Each week, we tap the insight of Sam Stovall, Chief Equity Strategist for S&P Capital IQ, for his perspective on the current market.
EQ: Fed Chair Janet Yellen commented on equity valuations on Wednesday, saying that she felt they were quite high. It’s not the first time she’s made those remarks. This seems like a departure from previous regimes. Is it appropriate for the Fed to be commenting on stock valuations?
Stovall: Well, I don’t really think it’s that much of a departure because it was in 1996 that Fed Chair Alan Greenspan first talked about “irrational exuberance”. From 1996 through 1999, he ended up being sort of a laughingstock because everyone said he should just stick to focusing on interest rates and growth in the economy. As it ended up, we actually were irrationally exuberant.
So this time around, Fed Chair Yellen is in many ways reminding us of something we already know. When looking at projected 12-month earnings, the S&P 500’s P/E ratio right now is at a shade below 18, based on 2015 earnings estimates. That’s relatively high from an operating perspective because it’s certainly not compelling at this point. While you can’t really say that based on history we’re grossly overvalued, nobody would really argue with you if you were to say that we were at least fairly valued, if not richly valued.
I’m actually a bit more concerned about the valuation of the small caps, which are now at about a 50% premium to the S&P 500 P/E. Normally, they’re a shade below a 25% premium. So we’ll see what happens with small caps and with large caps.
EQ: As you noted in this week’s Sector Watch, the market notched a new all-time high but then experienced a dip, bounce, then dip again shortly after. Is this just run-of-the-mill volatility from hitting major new levels or is there more to be concerned about here?
Stovall: There is a little more to be concerned about because we keep getting economic news that points to a softening of economic growth. In particular, look at the Q1 GDP numbers and at Wednesday’s substantially weaker-than-anticipated ADP employment data. So investors now have to wonder whether this is simply an echo of last month’s weak employment data or if this a precursor of another weak reading for the April jobs report that comes out May 8.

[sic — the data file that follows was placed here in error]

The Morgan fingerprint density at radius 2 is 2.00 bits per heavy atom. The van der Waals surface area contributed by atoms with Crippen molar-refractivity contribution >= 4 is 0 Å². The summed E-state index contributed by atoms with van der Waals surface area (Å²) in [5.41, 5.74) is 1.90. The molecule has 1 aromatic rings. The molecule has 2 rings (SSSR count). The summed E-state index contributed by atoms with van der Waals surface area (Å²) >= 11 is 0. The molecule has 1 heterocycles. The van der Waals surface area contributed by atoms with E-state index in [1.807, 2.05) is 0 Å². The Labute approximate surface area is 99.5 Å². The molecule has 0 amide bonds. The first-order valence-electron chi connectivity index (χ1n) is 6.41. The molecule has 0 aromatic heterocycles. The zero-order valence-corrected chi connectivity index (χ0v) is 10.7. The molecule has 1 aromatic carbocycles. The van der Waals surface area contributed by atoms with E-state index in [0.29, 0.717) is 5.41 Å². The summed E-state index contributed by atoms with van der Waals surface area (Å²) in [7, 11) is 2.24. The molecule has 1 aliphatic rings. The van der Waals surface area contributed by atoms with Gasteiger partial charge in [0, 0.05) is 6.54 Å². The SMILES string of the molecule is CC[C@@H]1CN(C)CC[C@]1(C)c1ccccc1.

I think investors are sort of reeling from a one-two punch of Fed Chair Yellen’s comments, combined with weaker-than-expected economic data.
EQ: You also looked at the performance of the market by digging deeper into the various components of the S&P 1500 by sector and by type via the Pure Growth and Pure Value indices. Does it seem that investors have their fingers on the trigger to take profits at the nearest sign of trouble?
Stovall: I think investors are a bit trigger happy. They realize that we are now into the seventh year of this bull market. We celebrated our sixth birthday back in early March. We have gone 44 months without a decline of 10% or more, versus the average of 18 months, and we are also in what is now the seasonally soft period of May through October. May is as good a month as any to start a decline of 5-10% as a full 26% of all pullbacks during this six-month period have historically started in May.
So I think there are just a lot of things that are causing investors to be concerned right now. They’re looking for a new catalyst to help decide whether the market’s going to break above or below this ever-tightening trading range, and they’re probably not going to get any guidance from corporate earnings until the end of the second quarter. With so many people dismissing Q1 GDP weakness as simply being weather-related or transitory in nature, I think investors today are just looking for whatever catalyst that could spark us either upward or, in their opinion, more likely downward.
EQ: As you mentioned, May is the beginning of the soft period and we haven’t gotten that long-awaited correction. Every time we get a little bit of noise, people ask if this is it. We’ve also been expecting volatility to increase for quite some time now, but have not seen it materialize. Do you expect that to change anytime soon?
Stovall: Volatility historically picks up in year five, six, and seven of bull markets because bull markets typically last about 4.5 years. As we go beyond that threshold, investors become more concerned that we are approaching a correction or possibly even a new bear market. We did pick up the pace of volatility in the first quarter, and while it remains a little bit elevated on an annualized basis as compared with 2014, when we look at the VIX or implied volatility, it’s still pretty low. It’s currently around 15, and 20 is usually the threshold between calm seas and a likely storm ahead.
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